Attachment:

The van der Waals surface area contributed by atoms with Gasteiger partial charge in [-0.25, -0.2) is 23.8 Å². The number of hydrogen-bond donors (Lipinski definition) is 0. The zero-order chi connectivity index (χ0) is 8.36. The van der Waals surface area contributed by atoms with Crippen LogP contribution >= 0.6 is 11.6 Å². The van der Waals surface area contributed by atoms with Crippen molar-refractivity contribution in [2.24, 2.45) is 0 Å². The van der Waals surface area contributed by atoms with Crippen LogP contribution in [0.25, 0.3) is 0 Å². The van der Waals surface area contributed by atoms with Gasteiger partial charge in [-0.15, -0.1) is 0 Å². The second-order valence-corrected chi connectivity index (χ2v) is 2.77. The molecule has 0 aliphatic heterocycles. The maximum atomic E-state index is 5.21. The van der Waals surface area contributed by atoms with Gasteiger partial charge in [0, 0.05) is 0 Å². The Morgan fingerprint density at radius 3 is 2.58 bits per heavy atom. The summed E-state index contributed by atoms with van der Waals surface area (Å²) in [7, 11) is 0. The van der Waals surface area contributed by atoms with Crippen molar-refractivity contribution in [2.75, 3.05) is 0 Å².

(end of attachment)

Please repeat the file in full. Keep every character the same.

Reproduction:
The van der Waals surface area contributed by atoms with Gasteiger partial charge in [-0.25, -0.2) is 23.8 Å². The number of hydrogen-bond donors (Lipinski definition) is 0. The zero-order chi connectivity index (χ0) is 8.36. The van der Waals surface area contributed by atoms with Crippen LogP contribution >= 0.6 is 11.6 Å². The van der Waals surface area contributed by atoms with Crippen molar-refractivity contribution in [2.24, 2.45) is 0 Å². The van der Waals surface area contributed by atoms with Crippen LogP contribution in [0.25, 0.3) is 0 Å². The van der Waals surface area contributed by atoms with Gasteiger partial charge in [-0.15, -0.1) is 0 Å². The second-order valence-corrected chi connectivity index (χ2v) is 2.77. The molecule has 0 aliphatic heterocycles. The maximum atomic E-state index is 5.21. The van der Waals surface area contributed by atoms with Gasteiger partial charge in [0, 0.05) is 0 Å². The Morgan fingerprint density at radius 3 is 2.58 bits per heavy atom. The summed E-state index contributed by atoms with van der Waals surface area (Å²) in [7, 11) is 0. The van der Waals surface area contributed by atoms with Crippen molar-refractivity contribution in [2.75, 3.05) is 0 Å².